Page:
Plasma Weather Wallpaper (Hello Planet KDE)

March 31, 2009

So after I implemented tooltip support in QuickLaunch I started to look around for some more Plasma related things to hack on. That’s when I happened upon this, which is how I stumbled upon this

I thought to myself, “That would be really neat!” So a few days ago I made a simple wallpaper plugin that would paint a specified picture to the containment background. Once that was working I raided the weather plasmoid of its configuration code and choice parts of its backend and ported it to work in a Plasma Wallpaper plugin. The result? A Plasma Wallpaper plugin that changes the wallpaper depending on the weather at a set location is. To retrieve the weather it uses the weather dataengine introduced in KDE 4.2, as seen in the Weather plasmoid and the LCD Weather Station plasmoid. Dataengines for the win!

Code is available from trunk/playground/base/plasma/wallpapers/weather. It should build with KDE 4.2 and KDE 4.3. Here’s a small build tutorial:

– svn co svn://
– cd weather
– mkdir build
– cd build
– cmake ../ -DCMAKE_INSTALL_PREFIX=/usr
– make
– sudo make install
– kbuildsycoca4

You should now be able to change the wallpaper type in Plasma’s Appearance settings from “Image” to “Weather”.

Here are screenshots (click for bigger ones), stay tuned for limitations and bugs:

Limitations and Bugs

This plugin is quite new, and as such there are several limitations. Here are the ones I know of:
– It displays tiled versions of 1280×1024 wallpaper. If your screen isn’t the exact size of the wallpaper, the wallpaper will loop.
– The “Wallpaper is loading” wallpaper is cut off in mid-sentence. Dunno how that happened, but I plan to redo that image eventually so it’s sorta just a placeholder for now.
– It doesn’t have images for all possible weathers.
– At the moment it won’t work with the NOAA ion since the plugin currently relies on the icon name returned by the weather dataengine, and the NOAA ion doesn’t return icon names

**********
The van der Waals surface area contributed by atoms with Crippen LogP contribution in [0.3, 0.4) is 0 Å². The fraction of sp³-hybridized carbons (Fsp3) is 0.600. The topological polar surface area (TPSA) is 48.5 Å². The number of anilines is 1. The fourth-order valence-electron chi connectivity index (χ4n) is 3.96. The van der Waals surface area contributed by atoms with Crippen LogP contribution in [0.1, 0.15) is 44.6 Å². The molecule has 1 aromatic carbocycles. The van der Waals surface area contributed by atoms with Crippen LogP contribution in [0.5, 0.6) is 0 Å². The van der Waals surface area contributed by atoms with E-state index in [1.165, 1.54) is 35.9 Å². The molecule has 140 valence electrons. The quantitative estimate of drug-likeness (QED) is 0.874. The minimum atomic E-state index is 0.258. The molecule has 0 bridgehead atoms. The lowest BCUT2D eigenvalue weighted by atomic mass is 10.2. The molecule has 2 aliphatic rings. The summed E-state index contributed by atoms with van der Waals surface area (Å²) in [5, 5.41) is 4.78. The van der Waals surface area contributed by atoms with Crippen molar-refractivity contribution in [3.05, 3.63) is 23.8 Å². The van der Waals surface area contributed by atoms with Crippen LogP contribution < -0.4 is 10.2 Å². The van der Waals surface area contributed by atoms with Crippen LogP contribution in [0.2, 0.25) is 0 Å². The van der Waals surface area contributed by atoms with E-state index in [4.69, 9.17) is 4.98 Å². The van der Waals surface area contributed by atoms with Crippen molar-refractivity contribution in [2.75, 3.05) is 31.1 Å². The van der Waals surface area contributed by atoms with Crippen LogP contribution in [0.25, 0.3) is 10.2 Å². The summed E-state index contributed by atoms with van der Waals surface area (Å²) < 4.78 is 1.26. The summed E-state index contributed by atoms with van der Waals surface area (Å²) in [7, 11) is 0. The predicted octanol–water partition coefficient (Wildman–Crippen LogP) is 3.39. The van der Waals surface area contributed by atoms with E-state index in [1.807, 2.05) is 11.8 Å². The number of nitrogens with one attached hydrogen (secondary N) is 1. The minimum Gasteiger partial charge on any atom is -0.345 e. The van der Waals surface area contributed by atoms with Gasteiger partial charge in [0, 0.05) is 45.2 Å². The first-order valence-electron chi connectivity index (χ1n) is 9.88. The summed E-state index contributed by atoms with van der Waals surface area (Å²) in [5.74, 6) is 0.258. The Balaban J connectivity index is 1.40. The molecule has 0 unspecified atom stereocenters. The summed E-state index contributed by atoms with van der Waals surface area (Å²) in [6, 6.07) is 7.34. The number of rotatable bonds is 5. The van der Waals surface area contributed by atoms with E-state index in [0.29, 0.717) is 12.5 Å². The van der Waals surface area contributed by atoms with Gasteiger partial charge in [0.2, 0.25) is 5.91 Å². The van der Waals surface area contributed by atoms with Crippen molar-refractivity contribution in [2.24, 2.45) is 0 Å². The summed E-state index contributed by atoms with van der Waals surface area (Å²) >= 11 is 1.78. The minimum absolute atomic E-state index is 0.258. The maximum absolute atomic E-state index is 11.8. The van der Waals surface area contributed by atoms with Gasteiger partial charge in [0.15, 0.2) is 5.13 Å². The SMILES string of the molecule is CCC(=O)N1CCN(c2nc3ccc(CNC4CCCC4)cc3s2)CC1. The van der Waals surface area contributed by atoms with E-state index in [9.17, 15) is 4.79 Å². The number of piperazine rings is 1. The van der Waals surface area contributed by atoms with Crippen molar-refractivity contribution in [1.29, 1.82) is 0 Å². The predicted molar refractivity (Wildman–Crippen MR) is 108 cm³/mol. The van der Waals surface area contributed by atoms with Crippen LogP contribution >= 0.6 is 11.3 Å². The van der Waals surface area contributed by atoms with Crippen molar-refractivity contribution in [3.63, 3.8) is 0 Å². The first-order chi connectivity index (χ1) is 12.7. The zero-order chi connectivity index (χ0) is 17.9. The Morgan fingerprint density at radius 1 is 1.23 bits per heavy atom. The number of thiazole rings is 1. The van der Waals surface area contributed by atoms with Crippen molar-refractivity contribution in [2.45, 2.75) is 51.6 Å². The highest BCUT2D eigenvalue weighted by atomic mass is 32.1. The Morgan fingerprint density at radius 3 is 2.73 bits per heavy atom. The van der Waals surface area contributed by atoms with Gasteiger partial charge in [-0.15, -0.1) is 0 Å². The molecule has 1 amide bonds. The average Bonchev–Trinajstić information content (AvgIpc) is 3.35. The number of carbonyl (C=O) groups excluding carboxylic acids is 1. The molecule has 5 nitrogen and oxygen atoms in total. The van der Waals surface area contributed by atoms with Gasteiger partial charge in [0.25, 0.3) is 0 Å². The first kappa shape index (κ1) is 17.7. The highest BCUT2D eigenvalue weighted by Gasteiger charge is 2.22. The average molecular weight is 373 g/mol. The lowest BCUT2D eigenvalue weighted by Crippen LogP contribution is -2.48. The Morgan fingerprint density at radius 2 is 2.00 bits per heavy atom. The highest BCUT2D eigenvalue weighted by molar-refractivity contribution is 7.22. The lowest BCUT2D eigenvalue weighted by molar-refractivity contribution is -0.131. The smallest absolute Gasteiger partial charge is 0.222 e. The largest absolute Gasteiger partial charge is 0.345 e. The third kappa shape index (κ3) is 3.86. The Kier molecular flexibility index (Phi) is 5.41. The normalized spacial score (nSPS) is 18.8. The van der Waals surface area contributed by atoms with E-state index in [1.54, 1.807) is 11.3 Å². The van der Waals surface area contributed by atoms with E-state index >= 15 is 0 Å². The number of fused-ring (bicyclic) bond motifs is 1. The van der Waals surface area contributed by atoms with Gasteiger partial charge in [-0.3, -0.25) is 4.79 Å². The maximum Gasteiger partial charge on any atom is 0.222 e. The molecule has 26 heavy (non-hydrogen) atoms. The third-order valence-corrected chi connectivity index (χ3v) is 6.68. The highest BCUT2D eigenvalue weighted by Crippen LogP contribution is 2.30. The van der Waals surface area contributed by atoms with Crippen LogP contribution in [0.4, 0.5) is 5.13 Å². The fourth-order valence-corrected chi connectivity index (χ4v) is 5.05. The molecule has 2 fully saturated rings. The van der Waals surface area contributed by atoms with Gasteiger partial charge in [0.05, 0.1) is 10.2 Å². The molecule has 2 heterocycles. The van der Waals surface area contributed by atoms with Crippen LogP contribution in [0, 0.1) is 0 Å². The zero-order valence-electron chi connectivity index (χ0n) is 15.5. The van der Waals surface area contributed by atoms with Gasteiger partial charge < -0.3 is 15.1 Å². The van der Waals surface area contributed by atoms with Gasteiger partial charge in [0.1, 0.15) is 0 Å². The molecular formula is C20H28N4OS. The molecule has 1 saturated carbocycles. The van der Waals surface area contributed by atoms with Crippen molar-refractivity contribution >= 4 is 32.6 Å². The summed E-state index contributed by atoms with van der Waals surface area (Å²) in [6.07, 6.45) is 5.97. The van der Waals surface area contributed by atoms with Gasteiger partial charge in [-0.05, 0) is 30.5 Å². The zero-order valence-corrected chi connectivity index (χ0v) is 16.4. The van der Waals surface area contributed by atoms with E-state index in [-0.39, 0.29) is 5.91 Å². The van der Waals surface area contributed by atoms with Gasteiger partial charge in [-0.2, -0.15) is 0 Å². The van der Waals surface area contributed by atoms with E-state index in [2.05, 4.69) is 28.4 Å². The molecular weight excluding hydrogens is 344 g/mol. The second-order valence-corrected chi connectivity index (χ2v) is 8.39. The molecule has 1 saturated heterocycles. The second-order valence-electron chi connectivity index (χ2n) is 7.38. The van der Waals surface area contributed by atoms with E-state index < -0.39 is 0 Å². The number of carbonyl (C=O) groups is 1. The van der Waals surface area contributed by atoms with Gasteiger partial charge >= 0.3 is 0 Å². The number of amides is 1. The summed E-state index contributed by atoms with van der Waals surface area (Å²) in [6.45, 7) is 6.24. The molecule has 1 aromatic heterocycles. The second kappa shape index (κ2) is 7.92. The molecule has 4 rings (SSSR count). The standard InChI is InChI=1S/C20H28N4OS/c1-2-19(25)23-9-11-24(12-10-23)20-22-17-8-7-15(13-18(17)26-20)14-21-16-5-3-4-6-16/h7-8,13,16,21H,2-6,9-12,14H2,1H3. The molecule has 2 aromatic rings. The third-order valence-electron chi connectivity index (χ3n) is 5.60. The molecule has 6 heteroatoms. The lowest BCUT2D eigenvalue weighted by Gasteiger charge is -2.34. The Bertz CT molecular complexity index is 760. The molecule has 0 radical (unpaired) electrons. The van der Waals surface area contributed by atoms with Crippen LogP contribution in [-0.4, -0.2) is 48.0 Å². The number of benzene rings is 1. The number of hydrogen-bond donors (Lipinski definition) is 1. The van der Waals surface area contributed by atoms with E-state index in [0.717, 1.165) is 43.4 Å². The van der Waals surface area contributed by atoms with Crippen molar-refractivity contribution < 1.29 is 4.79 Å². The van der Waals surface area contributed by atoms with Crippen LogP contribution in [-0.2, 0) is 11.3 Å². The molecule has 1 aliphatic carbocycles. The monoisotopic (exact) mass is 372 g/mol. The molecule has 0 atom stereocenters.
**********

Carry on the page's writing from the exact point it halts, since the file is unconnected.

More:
– Setting the config the first time works, but if you change the config a second time the change won’t take place until you restart Plasma. (Though the preview in the Appearance dialog changes properly, it’s sorta weird)

So, I hope you enjoy it. Once it gets a bit less buggy I’ll probably post this on kde-look and maybe make some K/Ubuntu packages for my PPA.

Oh, in semi-related news I’ve also picked up maintenance of the QuickAccess plasmoid and have done a quick bugfix release that ports the applet to KDE 4.2 and fixes a crash:
Best wishes to the original author.


Zomg! Tooltips! (Or, Plasma is pretty darn easy to hack on)

March 27, 2009

Another little unimportant feature that I did. ™

Two days ago something inspired me to try hacking on Plasma. While I was glancing through KDE’s bugzilla looking for a certain bug, I glanced over and saw that there was a wishlist about the QuickLaunch plasmoid not having tooltips. “That’s strange…” I though, “Lots of plasmoids have tooltips, and QuickLaunch definitely would seem like one of those applets that would/should have tooltips.”

Later that day I had this:

With guidance from the awesome dudes on #plasma I got my patch all up in the reviewboard for review:
A few hours later it got reviewed, and 48 hours ago it got committed to the KDE svn repository; my first “real” contribution, which went from my head to the KDE repo in less than 12 hours flat.

Plasma is pretty easy to hack on, imo. Most of my prior coding experience had been with PyQt/PyKDE programming in python. C++ took a little getting used to I suppose, (I did do one or two handy-dandy patches for Adept in the past though) but the Plasma API is nice to work with, and the other applets were fine examples which made implementing the tooltips easy. The hardest part was actually not making the tooltip, but rather getting the info about the name of the application shown in QuickLaunch from the desktop file to the tooltip. Luckily there’s another applet that also does this, the Icon plasmoid. 😉 With a few pointers from that I had the whole thing compilin’ and displaying nice tooltips in under an hour.

The feature’s nothing really big, and won’t appear until KDE 4.3, but for some reason I felt compelled to share my experience. I guess I just think that this sort of stuff is fun; I hope I can find other things that I am capable of doing to do. 🙂 I think it’s cool how I could just go and implement a feature like that, myself being a novice when it comes to C++. (Though maybe I’m improving? I wouldn’t want to give myself too much credit now :P) When I said that I’d like to blog about something Plasma related last time, I had no idea I’d be blogging about this…

Anyways, go out and test the Beta of Kubuntu 9.04, it’s shaping up to be a real dozy! 😀

Software-properties-kde, jockey-kde enhancements for Jaunty

March 20, 2009

Software Properties

Some enhancements for the KDE frontend of everybody’s favorite /etc/apt/sources.list editor, as launchable from Adept (and more recently lauchable from KPackageKit) have been uploaded just now to Kubuntu 9.04. I actually made the changes back in February, but I forgot to bug mvo enough to get the changes into the main bzr branch…